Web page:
Do you think 16-year-old Gabeu would have made something like “Amor Rural” or “Sugar Daddy?“
Gabeu: Hmm, Gabeu… actually I wasn’t Gabeu, I was Gaybriel [laughs]. I wrote country songs back then. I would look for beats and stuff from producers on the Internet, and I would find free stuff, which I could use as long as I didn’t profit from it. So there were a lot of things, a little more pop, more country-pop, even rap! I did a little bit of everything, but there was nothing like “Amor Rural.” “Amor Rural” is better! [laughs].
What about you, Alice?
Alice: Hmm, When I started playing the guitar, I was an indie rocker little monster sertaneja, lost in the countryside. I wrote several songs at that time, all in English too, can you imagine?
Gabeu: Why did we do that?
Alice: Right? So… I thought of the songs as indie rock, progressive, a crazy mix. The first song I wrote in my life is “Pistoleira,” which we are releasing now. The melody from the verse is the same, but we reworked the song a lot. I changed the lyrics to Portuguese, but the basis of the melody and chords is the same as the first guitar composition I did in my life. And I wrote it thinking it was a rock song. There’s still the guitar in the production, there are pop elements too, but it’s a sertanejo song. And “Noite Quente,” for example, I wrote in college. Once again, a melody that I have reused. In fact, the verses were also written back then. I got to produce a synth pop ballad of this song, after I released my EP. The chorus was different …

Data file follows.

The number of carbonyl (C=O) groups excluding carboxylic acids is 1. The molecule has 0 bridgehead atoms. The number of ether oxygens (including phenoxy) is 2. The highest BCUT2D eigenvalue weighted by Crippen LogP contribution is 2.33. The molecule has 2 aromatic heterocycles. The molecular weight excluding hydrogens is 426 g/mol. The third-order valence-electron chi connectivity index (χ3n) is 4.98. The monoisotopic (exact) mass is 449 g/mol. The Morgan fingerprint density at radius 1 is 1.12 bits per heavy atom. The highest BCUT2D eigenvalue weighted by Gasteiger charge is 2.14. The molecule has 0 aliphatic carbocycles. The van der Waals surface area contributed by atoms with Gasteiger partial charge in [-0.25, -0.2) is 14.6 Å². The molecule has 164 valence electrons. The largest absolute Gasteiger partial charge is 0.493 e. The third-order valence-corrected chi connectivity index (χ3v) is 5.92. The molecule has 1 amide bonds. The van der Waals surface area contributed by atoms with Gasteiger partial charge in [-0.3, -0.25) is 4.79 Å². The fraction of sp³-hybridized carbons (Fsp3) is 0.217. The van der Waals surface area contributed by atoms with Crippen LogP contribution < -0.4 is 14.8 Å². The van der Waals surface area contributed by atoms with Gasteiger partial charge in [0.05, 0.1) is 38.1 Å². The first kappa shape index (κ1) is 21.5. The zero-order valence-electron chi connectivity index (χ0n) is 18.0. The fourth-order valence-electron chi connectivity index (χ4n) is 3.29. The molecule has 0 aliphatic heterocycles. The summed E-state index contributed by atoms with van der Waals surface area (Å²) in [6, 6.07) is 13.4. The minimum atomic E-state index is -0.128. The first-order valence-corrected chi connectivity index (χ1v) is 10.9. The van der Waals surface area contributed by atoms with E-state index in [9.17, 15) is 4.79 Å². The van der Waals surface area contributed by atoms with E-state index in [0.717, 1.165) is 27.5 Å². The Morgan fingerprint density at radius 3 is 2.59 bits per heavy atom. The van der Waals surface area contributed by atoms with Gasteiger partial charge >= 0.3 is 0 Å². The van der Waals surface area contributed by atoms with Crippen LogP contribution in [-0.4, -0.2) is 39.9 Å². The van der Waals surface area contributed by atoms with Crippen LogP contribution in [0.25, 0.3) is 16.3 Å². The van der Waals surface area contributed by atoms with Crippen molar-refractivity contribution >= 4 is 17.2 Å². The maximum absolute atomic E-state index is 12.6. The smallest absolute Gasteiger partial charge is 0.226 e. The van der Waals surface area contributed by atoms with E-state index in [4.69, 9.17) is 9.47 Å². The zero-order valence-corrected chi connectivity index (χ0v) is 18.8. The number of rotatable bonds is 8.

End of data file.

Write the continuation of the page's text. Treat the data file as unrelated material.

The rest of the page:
That’s what I was going to ask, because the chorus in “Noite Quente” is very sertanejo, right? I was listening to it the other day and my mother was like “Are you listening to sertanejo?” [laughs]